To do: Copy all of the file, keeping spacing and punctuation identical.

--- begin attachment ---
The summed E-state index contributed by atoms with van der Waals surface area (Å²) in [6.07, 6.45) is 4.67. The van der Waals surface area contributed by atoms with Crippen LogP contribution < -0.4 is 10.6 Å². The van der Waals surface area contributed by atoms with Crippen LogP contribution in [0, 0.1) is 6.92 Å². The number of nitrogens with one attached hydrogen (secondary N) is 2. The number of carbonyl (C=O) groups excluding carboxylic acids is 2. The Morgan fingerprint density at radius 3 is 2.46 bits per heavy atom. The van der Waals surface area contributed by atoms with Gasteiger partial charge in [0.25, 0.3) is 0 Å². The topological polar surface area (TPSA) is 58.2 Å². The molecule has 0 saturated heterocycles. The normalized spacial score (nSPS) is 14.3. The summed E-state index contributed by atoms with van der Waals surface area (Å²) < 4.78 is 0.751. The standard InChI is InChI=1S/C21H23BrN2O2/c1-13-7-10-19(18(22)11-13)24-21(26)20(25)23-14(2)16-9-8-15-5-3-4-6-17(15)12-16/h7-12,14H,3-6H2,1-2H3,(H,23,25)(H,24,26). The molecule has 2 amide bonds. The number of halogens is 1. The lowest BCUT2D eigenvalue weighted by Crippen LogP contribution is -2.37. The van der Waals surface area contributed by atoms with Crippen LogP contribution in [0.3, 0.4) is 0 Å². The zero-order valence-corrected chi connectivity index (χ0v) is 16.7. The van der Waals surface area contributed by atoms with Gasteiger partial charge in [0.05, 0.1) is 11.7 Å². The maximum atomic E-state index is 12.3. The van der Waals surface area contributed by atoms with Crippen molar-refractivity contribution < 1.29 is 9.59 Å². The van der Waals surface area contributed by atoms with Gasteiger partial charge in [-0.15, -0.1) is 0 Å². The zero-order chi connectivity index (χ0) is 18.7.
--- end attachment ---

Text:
The summed E-state index contributed by atoms with van der Waals surface area (Å²) in [6.07, 6.45) is 4.67. The van der Waals surface area contributed by atoms with Crippen LogP contribution < -0.4 is 10.6 Å². The van der Waals surface area contributed by atoms with Crippen LogP contribution in [0, 0.1) is 6.92 Å². The number of nitrogens with one attached hydrogen (secondary N) is 2. The number of carbonyl (C=O) groups excluding carboxylic acids is 2. The Morgan fingerprint density at radius 3 is 2.46 bits per heavy atom. The van der Waals surface area contributed by atoms with Gasteiger partial charge in [0.25, 0.3) is 0 Å². The topological polar surface area (TPSA) is 58.2 Å². The molecule has 0 saturated heterocycles. The normalized spacial score (nSPS) is 14.3. The summed E-state index contributed by atoms with van der Waals surface area (Å²) < 4.78 is 0.751. The standard InChI is InChI=1S/C21H23BrN2O2/c1-13-7-10-19(18(22)11-13)24-21(26)20(25)23-14(2)16-9-8-15-5-3-4-6-17(15)12-16/h7-12,14H,3-6H2,1-2H3,(H,23,25)(H,24,26). The molecule has 2 amide bonds. The number of halogens is 1. The lowest BCUT2D eigenvalue weighted by Crippen LogP contribution is -2.37. The van der Waals surface area contributed by atoms with Crippen LogP contribution in [0.3, 0.4) is 0 Å². The zero-order valence-corrected chi connectivity index (χ0v) is 16.7. The van der Waals surface area contributed by atoms with Gasteiger partial charge in [0.05, 0.1) is 11.7 Å². The maximum atomic E-state index is 12.3. The van der Waals surface area contributed by atoms with Crippen molar-refractivity contribution < 1.29 is 9.59 Å². The van der Waals surface area contributed by atoms with Gasteiger partial charge in [-0.15, -0.1) is 0 Å². The zero-order chi connectivity index (χ0) is 18.7.